A common question with a complicated answer: “Can I terminate a poor performing employee?”
The short answer, as with many questions in employment law, is “it depends“.
Let’s say you bought a dental practice 2 years ago. The sale included the employment of an Office Manager hired 8 years before you purchased the practice. In the past three months, you have noticed that employees have been coming directly to you about vacation, sick days, refilling office supplies, office computer problems, and interpersonal issues within the office. You are getting the feeling that your Office Manager is not fulfilling their role as an Office Manager. You try talking to your office manager about the issue but the conversation does not end as you envisioned. What do you do?
If Your Employee Has a Written Contract
If you have a written employment contract with your employee, you need to look to the contract first. There likely is a Termination Clause in the contract. You may want to have a Dental Lawyer review the termination clause before you act on it (if it’s a poorly drafted termination clause, it’s useless). If the clause is good, then you could terminate the employee without cause based on the termination clause. The contract would tell you how much notice or pay the employee would receive in that situation. You would prepare a letter and the payment to the employee, complete the ROE within the appropriate time, and perhaps find a replacement.
If Your Employee Does Not Have a Written Contract
But what if there is no written contract, or a lawyer gives you advice that the termination clause is bad, what options do you have? Well, there are two options.
1) Termination Without Cause
This is a less time-consuming way to terminate an employee. Generally speaking, employees who do not have a written contract are owed 1 month of working notice or pay in lieu of working notice for every year of service with an employer. So for example, a 12-year dental hygienist without a written contract can be immediately terminated if he or she is given 12 months of pay.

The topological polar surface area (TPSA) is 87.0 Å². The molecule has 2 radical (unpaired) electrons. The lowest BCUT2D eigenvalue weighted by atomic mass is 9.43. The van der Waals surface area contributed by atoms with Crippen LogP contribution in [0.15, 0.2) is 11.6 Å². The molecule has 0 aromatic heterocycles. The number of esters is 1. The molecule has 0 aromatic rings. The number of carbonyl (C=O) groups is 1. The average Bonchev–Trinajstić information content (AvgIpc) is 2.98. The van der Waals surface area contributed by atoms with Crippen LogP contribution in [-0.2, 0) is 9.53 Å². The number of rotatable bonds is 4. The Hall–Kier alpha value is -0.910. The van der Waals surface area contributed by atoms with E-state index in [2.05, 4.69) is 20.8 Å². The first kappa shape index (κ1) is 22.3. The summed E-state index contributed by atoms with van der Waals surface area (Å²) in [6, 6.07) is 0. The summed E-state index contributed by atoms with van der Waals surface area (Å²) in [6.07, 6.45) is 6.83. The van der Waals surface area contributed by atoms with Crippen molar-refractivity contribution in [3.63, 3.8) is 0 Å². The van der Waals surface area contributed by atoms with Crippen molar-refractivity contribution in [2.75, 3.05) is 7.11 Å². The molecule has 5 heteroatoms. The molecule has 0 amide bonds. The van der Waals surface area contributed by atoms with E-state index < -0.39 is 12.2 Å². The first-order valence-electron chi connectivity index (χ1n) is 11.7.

Sometimes, certain employees are entitled to more or less than a strict 1-for-1 calculation.
2) Termination With Cause
I normally advise Dentists NOT to terminate employees “for cause” due to poor performance. In short, poor performance that you notice in the short term is generally not just cause for immediate termination without notice or pay in lieu of notice.
The Employment Standards Act’s Regulations gives us the statutory reasons you can terminate for cause:
An employee who has been guilty of wilful misconduct, disobedience or wilful neglect of duty that is not trivial and has not been condoned by the employer.
You might be saying “Well, isn’t a poor-performing employee neglecting their duties? If I have spoken to them and they have not improved, isn’t that disobedience?”
You might be correct in theory, but in law and in practice there is more to consider with termination for cause. The law has evolved now to allow employees time or notice to improve their performance before an employer can termination them without notice for their poor performance.
A common way to give notice to an employee that their performance is lacking is through a Performance Improvement Plan (aka a PIP). There are a variety of ways a PIP can look – there is no set format in the law. But a PIP would likely include all of the following:
- Giving the employee a clear statement about your practice’s expectations and policies (we always have this in our Office Policy Manuals);
- Advising the employee of their performance gaps and required improvements;
- Providing the employee with all necessary support so that they can improve their performance;
- Allowing the employee reasonable time to improve (and clearly stating your expectations); and
- Clearly notifying the employee that a lack of improvement may result in dismissal.
Michael Carabash has written about Just Cause Termination in three blogs posts here, here, and here. Check them out if you want more detail about just cause terminations.